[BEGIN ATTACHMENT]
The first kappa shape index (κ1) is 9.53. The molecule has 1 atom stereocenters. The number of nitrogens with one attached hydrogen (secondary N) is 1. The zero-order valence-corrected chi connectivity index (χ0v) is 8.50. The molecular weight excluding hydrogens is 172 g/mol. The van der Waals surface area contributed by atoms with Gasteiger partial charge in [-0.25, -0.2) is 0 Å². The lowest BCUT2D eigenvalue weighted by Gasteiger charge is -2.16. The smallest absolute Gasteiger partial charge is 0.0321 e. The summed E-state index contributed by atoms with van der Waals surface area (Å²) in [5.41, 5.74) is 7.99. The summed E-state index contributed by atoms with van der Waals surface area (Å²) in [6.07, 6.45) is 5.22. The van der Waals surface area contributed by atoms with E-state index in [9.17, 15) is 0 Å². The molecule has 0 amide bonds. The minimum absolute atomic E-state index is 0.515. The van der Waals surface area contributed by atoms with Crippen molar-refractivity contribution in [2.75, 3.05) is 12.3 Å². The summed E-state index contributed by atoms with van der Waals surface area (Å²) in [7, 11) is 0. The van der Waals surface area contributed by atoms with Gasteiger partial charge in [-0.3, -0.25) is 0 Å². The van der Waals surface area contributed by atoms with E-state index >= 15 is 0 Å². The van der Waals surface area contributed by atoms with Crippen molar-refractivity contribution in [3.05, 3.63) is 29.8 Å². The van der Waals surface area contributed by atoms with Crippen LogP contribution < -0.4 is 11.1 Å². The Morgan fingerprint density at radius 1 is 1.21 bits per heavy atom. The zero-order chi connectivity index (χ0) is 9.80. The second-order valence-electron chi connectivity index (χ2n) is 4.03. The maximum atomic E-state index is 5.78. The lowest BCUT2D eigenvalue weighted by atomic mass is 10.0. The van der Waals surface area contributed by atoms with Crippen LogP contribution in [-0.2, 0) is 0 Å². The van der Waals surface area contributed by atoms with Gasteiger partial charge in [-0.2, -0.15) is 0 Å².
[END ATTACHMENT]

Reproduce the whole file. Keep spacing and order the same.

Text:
The first kappa shape index (κ1) is 9.53. The molecule has 1 atom stereocenters. The number of nitrogens with one attached hydrogen (secondary N) is 1. The zero-order valence-corrected chi connectivity index (χ0v) is 8.50. The molecular weight excluding hydrogens is 172 g/mol. The van der Waals surface area contributed by atoms with Gasteiger partial charge in [-0.25, -0.2) is 0 Å². The lowest BCUT2D eigenvalue weighted by Gasteiger charge is -2.16. The smallest absolute Gasteiger partial charge is 0.0321 e. The summed E-state index contributed by atoms with van der Waals surface area (Å²) in [5.41, 5.74) is 7.99. The summed E-state index contributed by atoms with van der Waals surface area (Å²) in [6.07, 6.45) is 5.22. The van der Waals surface area contributed by atoms with E-state index in [9.17, 15) is 0 Å². The molecule has 0 amide bonds. The minimum absolute atomic E-state index is 0.515. The van der Waals surface area contributed by atoms with Crippen molar-refractivity contribution in [2.75, 3.05) is 12.3 Å². The summed E-state index contributed by atoms with van der Waals surface area (Å²) in [7, 11) is 0. The van der Waals surface area contributed by atoms with Gasteiger partial charge in [-0.3, -0.25) is 0 Å². The van der Waals surface area contributed by atoms with E-state index >= 15 is 0 Å². The van der Waals surface area contributed by atoms with Crippen molar-refractivity contribution in [3.05, 3.63) is 29.8 Å². The van der Waals surface area contributed by atoms with Crippen LogP contribution < -0.4 is 11.1 Å². The Morgan fingerprint density at radius 1 is 1.21 bits per heavy atom. The zero-order chi connectivity index (χ0) is 9.80. The second-order valence-electron chi connectivity index (χ2n) is 4.03. The maximum atomic E-state index is 5.78. The lowest BCUT2D eigenvalue weighted by atomic mass is 10.0. The van der Waals surface area contributed by atoms with Crippen LogP contribution in [-0.2, 0) is 0 Å². The van der Waals surface area contributed by atoms with Gasteiger partial charge in [-0.2, -0.15) is 0 Å².